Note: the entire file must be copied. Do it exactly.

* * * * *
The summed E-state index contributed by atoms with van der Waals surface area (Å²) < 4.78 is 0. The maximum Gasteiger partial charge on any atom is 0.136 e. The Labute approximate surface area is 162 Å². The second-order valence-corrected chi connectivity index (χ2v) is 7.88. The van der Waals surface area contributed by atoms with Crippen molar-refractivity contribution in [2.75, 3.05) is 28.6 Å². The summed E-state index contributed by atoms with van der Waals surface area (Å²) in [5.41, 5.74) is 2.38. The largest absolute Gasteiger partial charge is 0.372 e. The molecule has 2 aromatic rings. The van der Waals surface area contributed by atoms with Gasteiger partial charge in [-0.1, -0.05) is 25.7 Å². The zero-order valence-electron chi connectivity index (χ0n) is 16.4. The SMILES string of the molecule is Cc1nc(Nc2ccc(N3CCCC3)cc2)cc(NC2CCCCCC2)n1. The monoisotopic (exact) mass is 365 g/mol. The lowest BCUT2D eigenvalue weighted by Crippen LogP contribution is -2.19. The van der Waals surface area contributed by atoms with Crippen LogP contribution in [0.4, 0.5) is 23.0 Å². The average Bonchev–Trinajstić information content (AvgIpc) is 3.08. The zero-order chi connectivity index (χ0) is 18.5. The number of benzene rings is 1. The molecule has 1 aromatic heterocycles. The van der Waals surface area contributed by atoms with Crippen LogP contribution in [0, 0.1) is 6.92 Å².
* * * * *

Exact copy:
The summed E-state index contributed by atoms with van der Waals surface area (Å²) < 4.78 is 0. The maximum Gasteiger partial charge on any atom is 0.136 e. The Labute approximate surface area is 162 Å². The second-order valence-corrected chi connectivity index (χ2v) is 7.88. The van der Waals surface area contributed by atoms with Crippen molar-refractivity contribution in [2.75, 3.05) is 28.6 Å². The summed E-state index contributed by atoms with van der Waals surface area (Å²) in [5.41, 5.74) is 2.38. The largest absolute Gasteiger partial charge is 0.372 e. The molecule has 2 aromatic rings. The van der Waals surface area contributed by atoms with Gasteiger partial charge in [-0.1, -0.05) is 25.7 Å². The zero-order valence-electron chi connectivity index (χ0n) is 16.4. The SMILES string of the molecule is Cc1nc(Nc2ccc(N3CCCC3)cc2)cc(NC2CCCCCC2)n1. The monoisotopic (exact) mass is 365 g/mol. The lowest BCUT2D eigenvalue weighted by Crippen LogP contribution is -2.19. The van der Waals surface area contributed by atoms with Crippen LogP contribution in [0.4, 0.5) is 23.0 Å². The average Bonchev–Trinajstić information content (AvgIpc) is 3.08. The zero-order chi connectivity index (χ0) is 18.5. The number of benzene rings is 1. The molecule has 1 aromatic heterocycles. The van der Waals surface area contributed by atoms with Crippen LogP contribution in [0, 0.1) is 6.92 Å².